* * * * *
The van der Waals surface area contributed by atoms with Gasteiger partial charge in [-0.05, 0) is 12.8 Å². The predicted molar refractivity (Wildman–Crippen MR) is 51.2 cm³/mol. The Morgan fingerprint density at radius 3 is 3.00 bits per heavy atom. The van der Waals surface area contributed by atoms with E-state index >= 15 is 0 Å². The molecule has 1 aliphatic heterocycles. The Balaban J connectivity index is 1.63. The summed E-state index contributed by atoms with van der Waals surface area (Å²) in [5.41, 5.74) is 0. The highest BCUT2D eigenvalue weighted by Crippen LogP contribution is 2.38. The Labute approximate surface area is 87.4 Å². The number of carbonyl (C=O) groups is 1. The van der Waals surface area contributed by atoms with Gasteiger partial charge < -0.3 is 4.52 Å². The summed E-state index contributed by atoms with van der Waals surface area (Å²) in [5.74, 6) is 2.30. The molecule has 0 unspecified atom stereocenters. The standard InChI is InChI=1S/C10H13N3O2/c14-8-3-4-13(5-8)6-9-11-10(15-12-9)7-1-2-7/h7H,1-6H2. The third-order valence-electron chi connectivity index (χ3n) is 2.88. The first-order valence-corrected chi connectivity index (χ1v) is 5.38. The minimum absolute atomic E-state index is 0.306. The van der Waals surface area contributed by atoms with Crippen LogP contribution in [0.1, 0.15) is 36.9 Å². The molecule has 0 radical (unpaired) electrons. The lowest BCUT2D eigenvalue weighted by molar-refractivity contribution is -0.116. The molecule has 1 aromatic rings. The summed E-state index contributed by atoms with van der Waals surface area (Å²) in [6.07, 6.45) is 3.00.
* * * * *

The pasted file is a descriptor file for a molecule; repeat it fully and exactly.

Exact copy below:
The van der Waals surface area contributed by atoms with Gasteiger partial charge in [-0.05, 0) is 12.8 Å². The predicted molar refractivity (Wildman–Crippen MR) is 51.2 cm³/mol. The Morgan fingerprint density at radius 3 is 3.00 bits per heavy atom. The van der Waals surface area contributed by atoms with E-state index >= 15 is 0 Å². The molecule has 1 aliphatic heterocycles. The Balaban J connectivity index is 1.63. The summed E-state index contributed by atoms with van der Waals surface area (Å²) in [5.41, 5.74) is 0. The highest BCUT2D eigenvalue weighted by Crippen LogP contribution is 2.38. The Labute approximate surface area is 87.4 Å². The number of carbonyl (C=O) groups is 1. The van der Waals surface area contributed by atoms with Gasteiger partial charge < -0.3 is 4.52 Å². The summed E-state index contributed by atoms with van der Waals surface area (Å²) in [5.74, 6) is 2.30. The molecule has 0 unspecified atom stereocenters. The standard InChI is InChI=1S/C10H13N3O2/c14-8-3-4-13(5-8)6-9-11-10(15-12-9)7-1-2-7/h7H,1-6H2. The third-order valence-electron chi connectivity index (χ3n) is 2.88. The first-order valence-corrected chi connectivity index (χ1v) is 5.38. The minimum absolute atomic E-state index is 0.306. The van der Waals surface area contributed by atoms with Crippen LogP contribution in [0.1, 0.15) is 36.9 Å². The molecule has 0 radical (unpaired) electrons. The lowest BCUT2D eigenvalue weighted by molar-refractivity contribution is -0.116. The molecule has 1 aromatic rings. The summed E-state index contributed by atoms with van der Waals surface area (Å²) in [6.07, 6.45) is 3.00.